The year in review: Responding to climate change by taking strategic actions in 2017

King County bolstered its reputation as a national leader in the effort to confront climate change in 2017, delivering on Executive Dow Constantine’s commitment to protect the region’s natural environment while creating more resilient communities.

Whether it’s a pledge to operate one of the nation’s largest zero emission battery bus fleets, expanding non-motorized transportation options, or investing in alternative energy sources, King County’s efforts are helping people, neighborhoods and even cities adapt to a changing world.

The Department of Natural Resources and Parks coordinated much of the County’s work to respond to the unique and widespread threats that climate change present. Here are some of the highlights:

Expanding our world-class regional trail system to offer more non-motorized transportation options

Our continued work to expand and improve regional trails offers future opportunities for recreation and alternative commuting options in communities across King County.

In March, we opened a 1.5-mile-long segment of the Lake to Sound Trail, which will stretch 16 miles from the Puget Sound shoreline in Des Moines to the southern end of Lake Washington in Renton, while also passing through the cities of Normandy Park, SeaTac, and Tukwila – and linking to several existing trails along the way.

The Eastside Rail Corridor runs nearly 20 miles along the bustling eastern shore of Lake Washington, and this year workers have been busy removing outdated train tracks and installing an interim trail surface at the southern and northern ends of the County’s portions. By year’s end up to 5 miles of interim trail could be opened in this corridor.

26200832659_fe601b941a_kAt year’s end work was nearing completion along a 1.3-mile stretch of the East Lake Sammamish Trail, where crews are converting the interim gravel surfaced trail to a master planned trail. With just one more stretch of interim trail left to develop into a finished trail, the County is closing in on completing a 44-mile-long recreation and non-motorized commuting corridor that stretches from Puget Sound to the Cascade foothills.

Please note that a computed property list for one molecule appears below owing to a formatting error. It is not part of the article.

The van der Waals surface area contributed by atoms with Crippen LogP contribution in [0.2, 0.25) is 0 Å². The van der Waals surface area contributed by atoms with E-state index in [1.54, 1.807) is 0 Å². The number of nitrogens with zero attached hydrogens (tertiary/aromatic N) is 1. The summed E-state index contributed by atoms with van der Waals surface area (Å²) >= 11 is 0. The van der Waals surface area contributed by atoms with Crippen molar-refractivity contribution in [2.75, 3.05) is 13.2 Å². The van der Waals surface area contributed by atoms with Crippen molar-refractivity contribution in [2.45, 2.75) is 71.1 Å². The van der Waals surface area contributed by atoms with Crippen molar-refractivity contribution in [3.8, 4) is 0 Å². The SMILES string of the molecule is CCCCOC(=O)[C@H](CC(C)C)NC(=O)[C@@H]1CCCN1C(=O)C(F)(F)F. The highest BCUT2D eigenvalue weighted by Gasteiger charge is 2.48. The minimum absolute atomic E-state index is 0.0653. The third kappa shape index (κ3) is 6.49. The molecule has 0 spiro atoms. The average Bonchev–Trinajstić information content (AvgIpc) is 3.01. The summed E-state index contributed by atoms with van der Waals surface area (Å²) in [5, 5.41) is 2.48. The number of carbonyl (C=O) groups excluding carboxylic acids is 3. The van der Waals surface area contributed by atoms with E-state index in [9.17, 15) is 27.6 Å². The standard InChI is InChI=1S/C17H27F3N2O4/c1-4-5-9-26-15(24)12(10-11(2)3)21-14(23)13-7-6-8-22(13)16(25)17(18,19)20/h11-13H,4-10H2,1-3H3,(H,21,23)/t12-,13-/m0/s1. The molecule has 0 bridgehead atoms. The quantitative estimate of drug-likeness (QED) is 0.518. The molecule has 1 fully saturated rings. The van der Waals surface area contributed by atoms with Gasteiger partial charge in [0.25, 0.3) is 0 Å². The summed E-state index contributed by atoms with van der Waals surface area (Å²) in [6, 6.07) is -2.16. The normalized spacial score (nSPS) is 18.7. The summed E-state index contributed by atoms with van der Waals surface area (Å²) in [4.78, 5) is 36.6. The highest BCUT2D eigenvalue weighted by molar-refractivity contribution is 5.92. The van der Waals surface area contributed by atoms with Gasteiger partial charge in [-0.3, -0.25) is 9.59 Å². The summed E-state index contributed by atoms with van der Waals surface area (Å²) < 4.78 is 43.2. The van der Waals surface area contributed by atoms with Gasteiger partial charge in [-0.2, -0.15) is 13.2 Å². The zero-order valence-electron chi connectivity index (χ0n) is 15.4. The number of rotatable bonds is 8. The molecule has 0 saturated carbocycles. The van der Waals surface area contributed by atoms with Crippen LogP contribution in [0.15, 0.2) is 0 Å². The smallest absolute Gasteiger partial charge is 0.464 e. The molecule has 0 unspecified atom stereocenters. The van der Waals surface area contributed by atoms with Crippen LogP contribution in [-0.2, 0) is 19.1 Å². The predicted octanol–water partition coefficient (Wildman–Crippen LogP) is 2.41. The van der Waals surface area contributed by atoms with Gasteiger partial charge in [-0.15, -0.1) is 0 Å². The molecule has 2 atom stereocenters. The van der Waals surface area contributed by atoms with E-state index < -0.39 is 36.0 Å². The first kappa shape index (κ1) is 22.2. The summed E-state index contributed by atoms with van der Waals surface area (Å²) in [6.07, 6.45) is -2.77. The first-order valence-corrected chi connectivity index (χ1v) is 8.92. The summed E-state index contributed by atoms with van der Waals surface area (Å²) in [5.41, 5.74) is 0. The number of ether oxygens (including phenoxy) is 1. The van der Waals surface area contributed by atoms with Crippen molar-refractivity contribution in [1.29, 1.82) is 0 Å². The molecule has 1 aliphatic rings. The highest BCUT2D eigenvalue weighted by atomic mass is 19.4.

Making progress toward planting 1 million trees to improve air quality, neighborhoods, and green spaces

24294984918_10d501dda2_kA partnership that Executive Constantine created in 2016 made significant progress this year toward planting 1 million trees throughout King County by 2020. DNRP brought together businesses, cities, and community organizations to host volunteer work parties where trees were planted to beautify parks and natural lands, improve habitat and neighborhoods and help combat climate change.

Volunteer tree plantings took place along rural wetlands, in urban parks, and in suburban communities.

Installed more than 300 solar panels at County parks

24124248208_fe10b09c74_kWe installed more than 300 solar panels at Steve Cox Memorial Park in White Center and Marymoor Park near Redmond to further reduce the County’s energy consumption. The panels will soon generate enough electricity to power the historic community center and light the nearby sport court.

 

Joined partnership that power County buildings with clean wind electric

King County is partnering with Puget Sound Energy (PSE) in a program called Green Direct, to power 98 percent of the County’s buildings and facilities in PSE’s territory with clean wind electricity generated by a new western Washington windfarm, starting in 2019.


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